November 4, 2016
from the United States District Court for the Eastern
District of Wisconsin. Nos. 15-CV-0849 and 15-CV-0851 - Lynn
Flaum and Kanne, Circuit Judges, and MAGNUS-Stinson, District
Karen Smith filed for bankruptcy. During the course of the
bankruptcy proceedings, defendant-appellee Capital One Bank
USA, N.A. ("Capital One"), represented by
defendant-appellee Kohn Law Firm S.C. ("Kohn"),
filed suit against Smith's husband to collect on a credit
card debt he owed. Appellant Smith initiated an adversary
proceeding in the bankruptcy court, alleging that appellees
had violated the co-debtor stay of 11 U.S.C. § 1301. The
bankruptcy court granted summary judgment for appellant
Smith, holding that Capital One's lawsuit against
Smith's husband had violated the co-debtor stay due to
the operation of Wisconsin marital law, Wis.Stat. §
766.55, which makes marital property available to satisfy
certain kinds of debts. On interlocutory appeal, the district
court reversed the bankruptcy court, holding that the
co-debtor stay did not apply despite the application of
Wisconsin marital law. We affirm.
Smith filed for bankruptcy under Chapter 13 in July 2011.
Prior to that, Smith's husband had obtained a Capital One
credit card that he used for consumer debts for the Smith
family. Smith's husband did not join Smith's
bankruptcy petition and Smith did not list him (or anyone
else) as a co-debtor. In December 2011, the bankruptcy court
confirmed Smith's Chapter 13 plan.
2014, during Smith's repayment period under her
bankruptcy plan, Capital One, through Kohn, sued Smith's
husband in Wisconsin state court over amounts owed on his
credit card account. Capital One received judgment in its
favor in August 2014, but has not attempted to enforce the
February 2015, Smith initiated an adversary proceeding in
bankruptcy court against appellees. She brought six causes of
action, alleging violations of the co-debtor stay, 11 U.S.C.
§ 1301(a); the Wisconsin Consumer Act, Wis.Stat.
§427.104; and the Fair Debt Collection Practices Act, 15
U.S.C. § 1692(d)-(e). All of Smith's claims rested
on the theory that Smith's husband's credit card debt
was covered by the co-debtor stay due to the operation of
Wisconsin marital law, Wis.Stat. § 766.55, and that
Capital One and Kohn had violated the co-debtor stay by suing
April 2015, Smith moved for summary judgment. The bankruptcy
court granted Smith's motion, holding that "the
Capital One debt is a debt of the Debtor [appellant Smith]
subject to the co-debtor stay."
One and Kohn sought and obtained leave for an interlocutory
appeal to the district court. The district court held that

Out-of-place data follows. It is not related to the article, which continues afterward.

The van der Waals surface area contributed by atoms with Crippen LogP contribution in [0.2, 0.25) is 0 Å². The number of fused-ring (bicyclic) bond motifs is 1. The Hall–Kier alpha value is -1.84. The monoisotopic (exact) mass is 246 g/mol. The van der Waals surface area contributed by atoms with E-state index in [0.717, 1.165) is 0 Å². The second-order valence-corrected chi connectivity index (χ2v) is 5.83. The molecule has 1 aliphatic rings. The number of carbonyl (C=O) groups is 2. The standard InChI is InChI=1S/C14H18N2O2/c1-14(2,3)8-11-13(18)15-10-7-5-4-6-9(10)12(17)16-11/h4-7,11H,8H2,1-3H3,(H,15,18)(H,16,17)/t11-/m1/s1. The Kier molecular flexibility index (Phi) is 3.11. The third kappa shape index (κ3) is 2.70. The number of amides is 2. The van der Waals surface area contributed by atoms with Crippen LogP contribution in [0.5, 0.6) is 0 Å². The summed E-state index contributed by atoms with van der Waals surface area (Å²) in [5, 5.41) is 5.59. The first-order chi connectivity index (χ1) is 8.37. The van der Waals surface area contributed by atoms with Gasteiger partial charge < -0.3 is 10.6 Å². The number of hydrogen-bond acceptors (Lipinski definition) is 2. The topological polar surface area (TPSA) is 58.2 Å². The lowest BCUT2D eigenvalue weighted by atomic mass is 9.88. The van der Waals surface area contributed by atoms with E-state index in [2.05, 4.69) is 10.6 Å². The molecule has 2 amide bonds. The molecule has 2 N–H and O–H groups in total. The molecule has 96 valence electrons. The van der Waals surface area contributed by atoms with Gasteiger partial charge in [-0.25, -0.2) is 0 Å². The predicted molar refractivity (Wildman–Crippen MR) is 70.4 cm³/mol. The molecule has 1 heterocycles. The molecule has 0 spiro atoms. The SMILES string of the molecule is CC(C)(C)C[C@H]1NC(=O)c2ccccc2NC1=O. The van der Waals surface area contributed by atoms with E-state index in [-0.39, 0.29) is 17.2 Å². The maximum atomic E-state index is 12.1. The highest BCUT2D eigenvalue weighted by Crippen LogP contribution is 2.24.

the husband's credit card debt was not Smith's
consumer debt, reversed the bankruptcy court, and remanded
the case back to the bankruptcy court to enter judgment in
appellees' favor. The court concluded that "consumer
debt of the debtor, " as used in § 1301(a), does
not include a debt for which the debtor is not personally
liable but that may be satisfied from the debtor's
interest in marital property. Though the district court's
order remanded the case to the bankruptcy court, the
former's decision effectively ended Smith's action,
since all of her claims depended on the application of the
co-debtor stay rule. Smith now appeals that decision.
Court has jurisdiction over appeals from final district court
decisions. 28 U.S.C. § 158(d)(1). In the bankruptcy
context, both the bankruptcy court decision and the district
court decision must be final. In re Behrens, 900
F.2d 97, 99 (7th Cir. 1990). Though "a district
court's decision on appeal from a bankruptcy court's
interlocutory order is generally not regarded as final and
appealable'' id., a "district
court's decision on a bankruptcy court's
interlocutory order may leave nothing for the bankruptcy
court to do, and thus transform the bankruptcy court's
interlocutory order into a final appealable order, "
id. n.1 (citing In re Cash Currency Exch.,
Inc., 762 F.2d 542, 545 n.3 (7th Cir. 1985)); see
also In re Jartran, 886 F.2d 859, 861 (7th Cir. 1989)
("[A] district court order remanding the case to the
bankruptcy court may qualify as final if all that remains to
do on remand is a purely ... ministerial task ... .").
In this case, the district court's reversal of the
bankruptcy court's grant of summary judgment foreclosed
all of Smith's causes of action and left nothing for the
bankruptcy court to do except enter judgment in
appellees' favor. Therefore, we may review the district
review a summary judgment decision de novo, with factual
inferences construed in favor of the non-moving party.
Chi. Reg'l Council of Carpenters Pension Fund v.